Mimosas For A Crowd Recipe

Champagne, orange juice, perhaps a splash of liqueur, and there you have it: a mimosa. If there is a more refreshing yet full-flavored cocktail than a mimosa, we're not sure we've had it. And with this recipe from Christina Musgrave of Tasting with Tina for making a large batch of mimosas, you and five friends can all have one together.

For the record, while it may be commonly used, you don't have to make a mimosa with Champagne. You can use prosecco (as we do here), cava, or a sparkling wine from anywhere, really. Granted, keeping track of all the different types of sparkling wine can be a bit confusing, so we'll cover a few of the main varieties later. Just rest assured that regardless of the type you choose, bubbly and orange juice go together like peas and carrots (which, for the record, do not make a great dish to serve with your mimosas). 

For some better pairing ideas, Musgrave says these are "great with brunch food — frittata, bacon, sausage, eggs, or cinnamon rolls are all great pairing options." Hungry and thirsty yet? We can help with the second part right now.

Gather your ingredients for the mimosas

To make six excellent mimosas, you'll need one bottle of your preferred sparkling wine, orange juice, a quarter cup of orange liqueur (think Grand Marnier or triple sec), and, if you're so inclined, a few orange wedges for garnish. You can also make a good drink by swapping out the wine for sparkling water or a non-alcoholic sparkler and ditching the liqueur — it will still be refreshing and tasty sans the booze.

Prepare the cocktail

Just as it only takes a few ingredients to make a great mimosa, it only takes a few steps, too. All you need to do to prepare this six-serving batch is to pour the entire bottle of sparkling wine in a large glass pitcher, add the orange juice, and then pour in your chosen orange liqueur. 

Stir the beverage well to combine the three liquids and serve it out in six champagne flutes (or other glasses). Garnish each of those with an orange wedge if you want, and enjoy!

Some notes on the mimosa-making

"It's pretty hard to mess up this recipe," Musgrave says, so it's a great cocktail for an inexperienced mixologist. She does have one specific note, however: "The only thing is to stir it well so the orange juice, wine, and orange liqueur really mix together well." As for her preferred type of sparkling wine, Musgrave says, "I typically use prosecco."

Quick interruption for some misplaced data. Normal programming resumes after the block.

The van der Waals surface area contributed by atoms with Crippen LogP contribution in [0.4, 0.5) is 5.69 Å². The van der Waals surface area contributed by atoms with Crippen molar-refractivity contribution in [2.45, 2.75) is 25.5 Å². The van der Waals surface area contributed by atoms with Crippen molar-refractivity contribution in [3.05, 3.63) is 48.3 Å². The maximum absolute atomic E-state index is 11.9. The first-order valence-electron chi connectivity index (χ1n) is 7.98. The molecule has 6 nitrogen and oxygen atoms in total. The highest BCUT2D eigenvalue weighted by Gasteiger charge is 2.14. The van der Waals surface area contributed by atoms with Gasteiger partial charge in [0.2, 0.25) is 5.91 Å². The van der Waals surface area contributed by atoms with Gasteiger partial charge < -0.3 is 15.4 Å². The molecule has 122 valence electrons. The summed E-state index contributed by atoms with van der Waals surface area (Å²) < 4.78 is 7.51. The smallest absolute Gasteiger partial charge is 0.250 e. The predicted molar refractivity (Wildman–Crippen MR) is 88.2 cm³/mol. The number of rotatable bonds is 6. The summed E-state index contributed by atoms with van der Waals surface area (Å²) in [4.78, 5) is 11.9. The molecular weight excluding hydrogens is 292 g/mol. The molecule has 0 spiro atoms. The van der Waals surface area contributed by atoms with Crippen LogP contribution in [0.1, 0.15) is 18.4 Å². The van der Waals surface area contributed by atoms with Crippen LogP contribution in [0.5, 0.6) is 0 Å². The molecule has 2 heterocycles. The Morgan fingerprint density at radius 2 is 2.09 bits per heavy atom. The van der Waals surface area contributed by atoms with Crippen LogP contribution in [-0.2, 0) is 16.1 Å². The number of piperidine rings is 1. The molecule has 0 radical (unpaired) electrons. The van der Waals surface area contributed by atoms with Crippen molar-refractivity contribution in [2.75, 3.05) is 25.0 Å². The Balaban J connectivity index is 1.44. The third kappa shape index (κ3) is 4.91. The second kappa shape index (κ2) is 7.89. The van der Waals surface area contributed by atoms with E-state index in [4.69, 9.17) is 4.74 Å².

What other sparkling wines could you use?

Okay, let's break down a few of the major players in the sparkling wine world. Champagne is only real Champagne if it comes from the Champagne region of France. It can be made with pinot noir, pinot meunier, or chardonnay grapes, but it has to be from Champagne, France, to earn the title.

Meanwhile, Prosecco must come from Italy, and it must be produced in a specific area that spans nine provinces (though it's named for a specific town in Trieste, Italy, that is, of course, called Prosecco). Cava comes from Spain and is named for, traditionally, being aged in caves or cellars, which both go by the word "cava" in Spanish.

As for sparkling wine in general? That comes from all over the place, including many states in the U.S.

Mimosas For A Crowd Recipe
4.9 from 10 ratings
It's not a proper brunch party unless there's a giant pitcher of mimosas at the center of the table. Here's how to whip up a batch of the classic cocktail.
Prep Time
5
minutes
Cook Time
0
minutes
Servings
6
Cocktails
a large serving of mimosas
Total time: 5 minutes
Ingredients
  • 1 bottle sparkling wine
  • 2 cups orange juice
  • ¼ cup orange liqueur
Optional Ingredients
  • orange wedges, for garnish
Directions
  1. Pour sparkling wine in a pitcher.
  2. Add orange juice and orange liqueur. Stir well.
  3. Pour into glasses or flutes.
  4. Garnish with an orange wedge if desired.
Nutrition
Calories per Serving 175
Total Fat 0.2 g
Saturated Fat 0.0 g
Trans Fat 0.0
Cholesterol 0.0 mg
Total Carbohydrates 15.6 g
Dietary Fiber 0.2 g
Total Sugars 11.9 g
Sodium 8.0 mg
Protein 0.7 g
The information shown is Edamam’s estimate based on available ingredients and preparation. It should not be considered a substitute for a professional nutritionist’s advice.
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